** DIscussion isn't enough. You also need to express yourself in ways that enable those who may initially disagree with you to understand. Appeal to the moral values you and they share. Avoid violence. Violence can put you on the front page, but it will not capture the hearts and minds of those you need to convince. You'll be the most convincing when you combine moral clarity with undeniable facts and common sense.

Don't think you can be much of an activist by merely sitting behind your computer. I come across many good people who spend many hours online disseminating petitions or raising money for causes they believe in. I admire them for it, but they need to bear in mind that the sheer convenience of online activism reduces its political currency. Elected representatives who receive virtual petitions know how little work they require relative to the exhausting tasks of knocking on doors to get signatures or getting out the vote. ...Those who say they don't have time to meet aren't being truthful; if they have time to watch hours of television or play on their laptops, they can make the time to join with others for the future of their communities and their nation.

Most of us don't practice active citizenship because we tell ourselves we're too busy for it. Yet we find time to do other things--swimming or crossword puzzles or playing cards or cooking.... the truth is we have the time. The real reason most of us don't practice citizenship is we don't know how. And we don't think it will do good anyway. ( )
  PokPok | Dec 31, 2015 |
This book, by former Secretary of Labor Robert B. Reich, explains in understandable terms what is wrong with the US economy and the entire political system as it is today. It also gives historic examples and what we should do to correct it.

I found one passage from the book that summarizes the problem very well: "We're not in trouble because gays want to marry or because women want to have some control over when they have babies. We're in trouble because CEOs are collecting exorbitant pay while slicing the pay of average workers, because the titans of Wall Street demand short-term results over long-term jobs, and because of a boardroom culture that tolerates financial conflict of interest, insider trading, and the outright bribery of public officials through unlimited campaign "donations"."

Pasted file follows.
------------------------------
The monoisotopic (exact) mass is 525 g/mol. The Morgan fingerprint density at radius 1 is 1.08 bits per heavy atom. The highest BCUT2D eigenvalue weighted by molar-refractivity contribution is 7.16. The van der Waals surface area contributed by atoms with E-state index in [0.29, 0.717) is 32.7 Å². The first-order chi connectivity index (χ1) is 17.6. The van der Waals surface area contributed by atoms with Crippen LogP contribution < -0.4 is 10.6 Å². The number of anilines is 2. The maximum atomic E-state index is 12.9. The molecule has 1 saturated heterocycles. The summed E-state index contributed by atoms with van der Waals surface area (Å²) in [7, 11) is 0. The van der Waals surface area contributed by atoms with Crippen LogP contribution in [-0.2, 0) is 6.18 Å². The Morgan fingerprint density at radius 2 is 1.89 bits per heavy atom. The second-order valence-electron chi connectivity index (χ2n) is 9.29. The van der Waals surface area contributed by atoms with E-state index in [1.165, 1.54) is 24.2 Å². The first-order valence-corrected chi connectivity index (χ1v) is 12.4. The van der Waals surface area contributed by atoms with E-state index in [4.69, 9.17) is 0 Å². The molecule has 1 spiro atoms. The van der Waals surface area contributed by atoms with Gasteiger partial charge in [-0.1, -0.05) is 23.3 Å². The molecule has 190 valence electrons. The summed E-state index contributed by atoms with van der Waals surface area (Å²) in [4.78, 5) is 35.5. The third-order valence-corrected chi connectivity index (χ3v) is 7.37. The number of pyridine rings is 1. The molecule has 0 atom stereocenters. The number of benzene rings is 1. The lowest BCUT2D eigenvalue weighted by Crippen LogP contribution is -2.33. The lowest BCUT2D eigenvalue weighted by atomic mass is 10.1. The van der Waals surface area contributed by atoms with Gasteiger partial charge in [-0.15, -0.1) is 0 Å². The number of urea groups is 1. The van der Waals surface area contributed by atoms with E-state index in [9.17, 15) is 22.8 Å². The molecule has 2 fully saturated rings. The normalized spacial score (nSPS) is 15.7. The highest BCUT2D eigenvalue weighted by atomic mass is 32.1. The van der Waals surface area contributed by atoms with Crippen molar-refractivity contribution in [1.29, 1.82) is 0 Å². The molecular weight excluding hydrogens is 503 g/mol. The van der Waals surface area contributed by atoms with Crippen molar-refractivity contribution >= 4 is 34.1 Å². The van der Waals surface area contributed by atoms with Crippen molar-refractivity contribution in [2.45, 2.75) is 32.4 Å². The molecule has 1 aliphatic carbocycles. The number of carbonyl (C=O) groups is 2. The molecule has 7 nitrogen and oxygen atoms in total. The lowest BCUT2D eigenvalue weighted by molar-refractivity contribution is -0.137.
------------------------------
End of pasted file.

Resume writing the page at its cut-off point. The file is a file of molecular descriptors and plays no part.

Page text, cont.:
Although, I received the book for free through Goodreads First Reads I give this book five stars because Reich makes a compelling argument in a very readable book not out of any perceived obligation.

If you disagree with the statement above, I dare you to open-mindedly read this book. I must admit that when I read it, Robert Reich was preaching to the choir, but he just confirmed and increased my outrage!
( )
1 vote jwood652 | Sep 28, 2013 |
I wish everyone would watch his two minute videos. Here is an economist that worked for the Ford, Carter and Clinton administration, and he tells it like it is.


Got my copy from the library yesterday. Very good so far.
1 vote tivonut | Jul 25, 2013 |
A former US Secretary of Labor points to growing income inequality and the influence of big money in politics as root causes of the problems in the US economy and government. He debunks major talking points of the regressive right. Outlines a progressive agenda designed to correct problems. Proposes a voluntary "Corporate Pledge of Allegiance" as a tool to reform corporate abuses. ( )
1 vote oakhill | Mar 28, 2013 |
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Argues that real change can only come when party lines are ignored and people from both sides of the aisle band together to enact common sense policies.